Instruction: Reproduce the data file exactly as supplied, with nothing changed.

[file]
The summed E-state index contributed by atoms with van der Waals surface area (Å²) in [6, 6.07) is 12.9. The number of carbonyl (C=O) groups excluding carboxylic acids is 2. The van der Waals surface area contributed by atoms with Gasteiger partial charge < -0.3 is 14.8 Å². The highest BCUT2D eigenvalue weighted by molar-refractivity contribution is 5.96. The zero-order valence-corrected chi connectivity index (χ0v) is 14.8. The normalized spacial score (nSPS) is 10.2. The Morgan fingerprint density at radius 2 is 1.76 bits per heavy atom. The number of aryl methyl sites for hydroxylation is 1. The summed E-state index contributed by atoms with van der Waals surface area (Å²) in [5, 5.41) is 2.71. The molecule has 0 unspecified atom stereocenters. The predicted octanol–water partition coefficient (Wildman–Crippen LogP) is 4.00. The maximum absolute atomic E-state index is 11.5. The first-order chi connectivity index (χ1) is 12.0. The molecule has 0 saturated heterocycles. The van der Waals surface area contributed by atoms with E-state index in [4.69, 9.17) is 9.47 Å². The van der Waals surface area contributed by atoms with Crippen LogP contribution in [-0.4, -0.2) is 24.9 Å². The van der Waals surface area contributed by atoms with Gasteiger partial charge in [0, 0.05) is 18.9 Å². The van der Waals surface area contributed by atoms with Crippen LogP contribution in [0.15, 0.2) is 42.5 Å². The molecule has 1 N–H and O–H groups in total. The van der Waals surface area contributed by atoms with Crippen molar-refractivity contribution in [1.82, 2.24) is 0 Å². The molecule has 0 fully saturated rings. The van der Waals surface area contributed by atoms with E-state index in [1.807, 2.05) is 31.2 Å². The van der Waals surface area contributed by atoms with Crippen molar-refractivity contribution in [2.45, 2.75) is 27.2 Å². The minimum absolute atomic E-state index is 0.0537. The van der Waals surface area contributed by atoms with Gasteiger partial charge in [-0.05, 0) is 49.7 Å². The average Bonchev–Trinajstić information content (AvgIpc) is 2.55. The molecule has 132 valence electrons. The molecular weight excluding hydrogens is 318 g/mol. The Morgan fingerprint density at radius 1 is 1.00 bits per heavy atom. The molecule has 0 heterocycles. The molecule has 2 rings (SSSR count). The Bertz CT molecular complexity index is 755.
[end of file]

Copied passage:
The summed E-state index contributed by atoms with van der Waals surface area (Å²) in [6, 6.07) is 12.9. The number of carbonyl (C=O) groups excluding carboxylic acids is 2. The van der Waals surface area contributed by atoms with Gasteiger partial charge < -0.3 is 14.8 Å². The highest BCUT2D eigenvalue weighted by molar-refractivity contribution is 5.96. The zero-order valence-corrected chi connectivity index (χ0v) is 14.8. The normalized spacial score (nSPS) is 10.2. The Morgan fingerprint density at radius 2 is 1.76 bits per heavy atom. The number of aryl methyl sites for hydroxylation is 1. The summed E-state index contributed by atoms with van der Waals surface area (Å²) in [5, 5.41) is 2.71. The molecule has 0 unspecified atom stereocenters. The predicted octanol–water partition coefficient (Wildman–Crippen LogP) is 4.00. The maximum absolute atomic E-state index is 11.5. The first-order chi connectivity index (χ1) is 12.0. The molecule has 0 saturated heterocycles. The van der Waals surface area contributed by atoms with E-state index in [4.69, 9.17) is 9.47 Å². The van der Waals surface area contributed by atoms with Crippen LogP contribution in [-0.4, -0.2) is 24.9 Å². The van der Waals surface area contributed by atoms with Gasteiger partial charge in [0, 0.05) is 18.9 Å². The van der Waals surface area contributed by atoms with Crippen LogP contribution in [0.15, 0.2) is 42.5 Å². The molecule has 1 N–H and O–H groups in total. The van der Waals surface area contributed by atoms with Crippen molar-refractivity contribution in [1.82, 2.24) is 0 Å². The molecule has 0 fully saturated rings. The van der Waals surface area contributed by atoms with E-state index in [1.807, 2.05) is 31.2 Å². The van der Waals surface area contributed by atoms with Crippen molar-refractivity contribution in [2.45, 2.75) is 27.2 Å². The minimum absolute atomic E-state index is 0.0537. The van der Waals surface area contributed by atoms with Gasteiger partial charge in [-0.05, 0) is 49.7 Å². The average Bonchev–Trinajstić information content (AvgIpc) is 2.55. The molecule has 132 valence electrons. The molecular weight excluding hydrogens is 318 g/mol. The Morgan fingerprint density at radius 1 is 1.00 bits per heavy atom. The molecule has 0 heterocycles. The molecule has 2 rings (SSSR count). The Bertz CT molecular complexity index is 755.